This Week’s Unsynchroniz-ed Pick

The reason (okay, excuse) for my delay in posting a pick goes something like this:

While I was reading:


Ada was reading:


I’d already read it a few months earlier and wasn’t as wowed by it as Ada seemed to be (and yes, I know it’s a Newbery winner, but there’s no accounting for subjectivity). And since right after reading it, Ada went on to read:

images and images-1

I picked up:


Which I liked alright, but it wasn’t appropriate for Ada or middle grade readers generally, so posting about it was off-topic. Meanwhile, Ada went on to:

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Which also didn’t knock my socks off—although Brian Selznick’s illustrations certainly did. So finally today the time has come to admit that we’re out of synch over here in the reading department, finding ourselves drawn to different stories for different reasons. Although we at least can  agree that we’re enjoying our read-aloud of:


So it’s not completely hopeless, anyway. Where does this leave the Pick of the Week? Where I started, with:


It’s actually just won the 2013 Newbery, lest anyone think I have a chip on my shoulder about award-winners. And even though Ada hasn’t read it (dare I qualify that with a “yet?”), I’m going to risk stating outright that I think she’ll find it as compelling as I did.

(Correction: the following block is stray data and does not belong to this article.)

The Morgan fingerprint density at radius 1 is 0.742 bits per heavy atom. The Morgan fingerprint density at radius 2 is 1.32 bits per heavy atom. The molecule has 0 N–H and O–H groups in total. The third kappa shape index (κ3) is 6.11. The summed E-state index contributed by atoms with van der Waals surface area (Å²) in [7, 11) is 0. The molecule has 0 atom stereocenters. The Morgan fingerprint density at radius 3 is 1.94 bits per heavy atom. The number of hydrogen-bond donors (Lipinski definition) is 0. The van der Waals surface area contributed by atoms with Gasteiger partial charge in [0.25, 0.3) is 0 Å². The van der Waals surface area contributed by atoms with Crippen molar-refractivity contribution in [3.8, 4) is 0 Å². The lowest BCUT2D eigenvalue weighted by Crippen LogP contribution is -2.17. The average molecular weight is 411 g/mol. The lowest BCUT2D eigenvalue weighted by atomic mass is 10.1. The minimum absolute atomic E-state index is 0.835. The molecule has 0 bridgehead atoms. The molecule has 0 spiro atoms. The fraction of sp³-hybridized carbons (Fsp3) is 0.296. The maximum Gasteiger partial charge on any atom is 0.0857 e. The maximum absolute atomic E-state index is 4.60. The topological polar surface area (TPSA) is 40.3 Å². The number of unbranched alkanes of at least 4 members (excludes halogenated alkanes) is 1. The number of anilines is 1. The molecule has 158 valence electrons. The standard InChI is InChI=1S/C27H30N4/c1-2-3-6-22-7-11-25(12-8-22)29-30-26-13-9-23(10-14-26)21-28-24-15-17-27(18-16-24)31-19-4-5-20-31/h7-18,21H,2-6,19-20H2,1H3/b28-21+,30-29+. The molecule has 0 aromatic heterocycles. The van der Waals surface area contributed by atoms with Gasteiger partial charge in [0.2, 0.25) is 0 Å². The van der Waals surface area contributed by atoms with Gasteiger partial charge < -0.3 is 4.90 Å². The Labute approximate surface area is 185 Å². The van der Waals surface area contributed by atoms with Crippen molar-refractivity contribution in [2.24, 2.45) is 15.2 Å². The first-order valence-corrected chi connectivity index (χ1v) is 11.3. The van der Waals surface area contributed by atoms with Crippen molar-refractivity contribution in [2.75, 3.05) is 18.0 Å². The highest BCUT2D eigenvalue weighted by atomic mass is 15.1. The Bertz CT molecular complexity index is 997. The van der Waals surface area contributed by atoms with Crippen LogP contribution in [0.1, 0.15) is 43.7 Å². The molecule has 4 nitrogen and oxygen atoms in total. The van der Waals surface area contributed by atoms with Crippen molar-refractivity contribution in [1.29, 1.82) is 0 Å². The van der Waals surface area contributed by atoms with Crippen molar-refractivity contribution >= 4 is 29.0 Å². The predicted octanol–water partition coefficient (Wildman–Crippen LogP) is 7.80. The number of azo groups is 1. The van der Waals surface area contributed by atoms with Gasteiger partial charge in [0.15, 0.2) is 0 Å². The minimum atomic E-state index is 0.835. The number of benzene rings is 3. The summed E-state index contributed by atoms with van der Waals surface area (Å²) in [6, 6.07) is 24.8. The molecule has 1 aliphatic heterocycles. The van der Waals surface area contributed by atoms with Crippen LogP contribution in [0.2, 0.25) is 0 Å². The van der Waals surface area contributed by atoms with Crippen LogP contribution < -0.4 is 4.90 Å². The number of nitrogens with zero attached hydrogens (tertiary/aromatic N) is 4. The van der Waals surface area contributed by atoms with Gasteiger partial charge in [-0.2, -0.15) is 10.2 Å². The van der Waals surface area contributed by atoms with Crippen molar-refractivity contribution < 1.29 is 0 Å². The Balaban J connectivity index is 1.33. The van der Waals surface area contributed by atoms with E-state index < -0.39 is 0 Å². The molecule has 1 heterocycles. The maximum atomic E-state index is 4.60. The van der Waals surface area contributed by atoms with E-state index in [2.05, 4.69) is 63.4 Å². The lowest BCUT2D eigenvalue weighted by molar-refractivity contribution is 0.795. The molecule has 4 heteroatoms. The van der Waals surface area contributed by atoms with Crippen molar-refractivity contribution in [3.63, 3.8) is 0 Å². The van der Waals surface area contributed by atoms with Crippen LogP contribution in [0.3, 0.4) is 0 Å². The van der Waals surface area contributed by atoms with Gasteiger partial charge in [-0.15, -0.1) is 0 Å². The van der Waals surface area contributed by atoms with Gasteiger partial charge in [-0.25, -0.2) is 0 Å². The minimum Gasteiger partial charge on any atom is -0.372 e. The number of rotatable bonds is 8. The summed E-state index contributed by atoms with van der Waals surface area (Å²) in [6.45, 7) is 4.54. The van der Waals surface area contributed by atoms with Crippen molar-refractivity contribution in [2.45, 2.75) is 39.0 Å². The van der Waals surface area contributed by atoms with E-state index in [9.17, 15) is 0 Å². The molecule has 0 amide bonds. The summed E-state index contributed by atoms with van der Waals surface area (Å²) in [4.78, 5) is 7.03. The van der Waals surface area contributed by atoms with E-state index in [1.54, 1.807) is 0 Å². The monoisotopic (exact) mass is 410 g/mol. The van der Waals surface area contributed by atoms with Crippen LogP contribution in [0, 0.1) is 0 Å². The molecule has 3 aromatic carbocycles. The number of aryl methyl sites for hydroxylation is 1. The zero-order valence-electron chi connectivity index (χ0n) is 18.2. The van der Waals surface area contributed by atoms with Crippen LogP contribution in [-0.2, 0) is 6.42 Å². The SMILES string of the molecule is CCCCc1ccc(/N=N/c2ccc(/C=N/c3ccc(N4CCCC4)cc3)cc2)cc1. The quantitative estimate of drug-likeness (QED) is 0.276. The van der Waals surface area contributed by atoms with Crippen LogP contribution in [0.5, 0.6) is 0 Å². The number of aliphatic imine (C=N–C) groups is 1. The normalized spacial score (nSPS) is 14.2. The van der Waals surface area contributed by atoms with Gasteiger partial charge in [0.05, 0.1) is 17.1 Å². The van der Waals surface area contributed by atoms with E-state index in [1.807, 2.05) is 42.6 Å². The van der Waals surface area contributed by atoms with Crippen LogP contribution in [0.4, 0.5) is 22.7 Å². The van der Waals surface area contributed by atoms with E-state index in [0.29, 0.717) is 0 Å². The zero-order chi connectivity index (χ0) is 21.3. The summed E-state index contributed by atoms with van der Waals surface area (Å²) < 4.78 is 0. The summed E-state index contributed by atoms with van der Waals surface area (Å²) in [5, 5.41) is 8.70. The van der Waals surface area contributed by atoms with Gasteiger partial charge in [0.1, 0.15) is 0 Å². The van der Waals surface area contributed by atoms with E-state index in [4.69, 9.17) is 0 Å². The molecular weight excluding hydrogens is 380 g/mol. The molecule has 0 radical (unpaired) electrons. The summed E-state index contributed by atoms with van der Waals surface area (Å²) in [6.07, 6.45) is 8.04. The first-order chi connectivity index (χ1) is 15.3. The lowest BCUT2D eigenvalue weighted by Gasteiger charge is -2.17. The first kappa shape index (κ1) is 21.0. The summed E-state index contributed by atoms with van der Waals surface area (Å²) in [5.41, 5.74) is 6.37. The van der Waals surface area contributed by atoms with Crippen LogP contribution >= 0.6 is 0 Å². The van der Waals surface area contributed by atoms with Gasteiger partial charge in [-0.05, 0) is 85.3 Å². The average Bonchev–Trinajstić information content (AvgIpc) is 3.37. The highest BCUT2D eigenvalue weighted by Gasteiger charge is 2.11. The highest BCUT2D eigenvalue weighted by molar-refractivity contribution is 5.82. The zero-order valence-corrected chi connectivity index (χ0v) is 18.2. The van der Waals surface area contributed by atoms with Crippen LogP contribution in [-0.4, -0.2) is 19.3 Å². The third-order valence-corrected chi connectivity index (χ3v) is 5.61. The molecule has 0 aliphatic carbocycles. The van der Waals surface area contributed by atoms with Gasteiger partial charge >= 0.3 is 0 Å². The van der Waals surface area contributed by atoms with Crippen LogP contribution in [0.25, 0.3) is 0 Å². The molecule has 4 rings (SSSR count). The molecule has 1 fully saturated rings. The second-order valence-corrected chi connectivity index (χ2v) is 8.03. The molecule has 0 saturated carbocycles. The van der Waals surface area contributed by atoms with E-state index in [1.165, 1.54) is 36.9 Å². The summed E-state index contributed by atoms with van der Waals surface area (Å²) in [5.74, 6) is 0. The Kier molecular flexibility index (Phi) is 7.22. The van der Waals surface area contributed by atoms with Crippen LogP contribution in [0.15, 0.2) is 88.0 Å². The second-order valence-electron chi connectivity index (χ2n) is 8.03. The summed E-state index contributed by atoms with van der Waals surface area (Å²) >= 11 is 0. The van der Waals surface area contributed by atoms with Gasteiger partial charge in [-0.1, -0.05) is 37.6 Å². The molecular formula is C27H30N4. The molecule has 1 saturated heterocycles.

The story is simply told. It’s narrator is a gorilla—the eponymous Ivan—and his thought-language skills are basic. Even so, there is humor and pathos in his telling of his tale, of how he was taken from his family in the jungle to live in a cage in run-down circus mall, and his friendship with the other animals trapped there. The broadness of empathy—of Applegate for her protagonist, in the expression of a written character for the actual gorilla that inspired the story, of the reader for both the imagined gorilla and real-live gorillas still out there in the wild—is the real miracle of this book. And not for the first time on this page, I find myself reluctant to say much more about the story itself, for the simple reason that I don’t want to spoil a second of a reader’s discovery of it for him or herself.

It’s a quick read but a worthy one, with a subject that spans abilities; a second-grader will find the language fine-going, while a fourth-grader will pick up on the humor and also grasp the weightier aspects that surround the ethics of zoos and circuses and taking animals from their natural habitats. My thanks to Michelle Edwards for recommending it in the first place!

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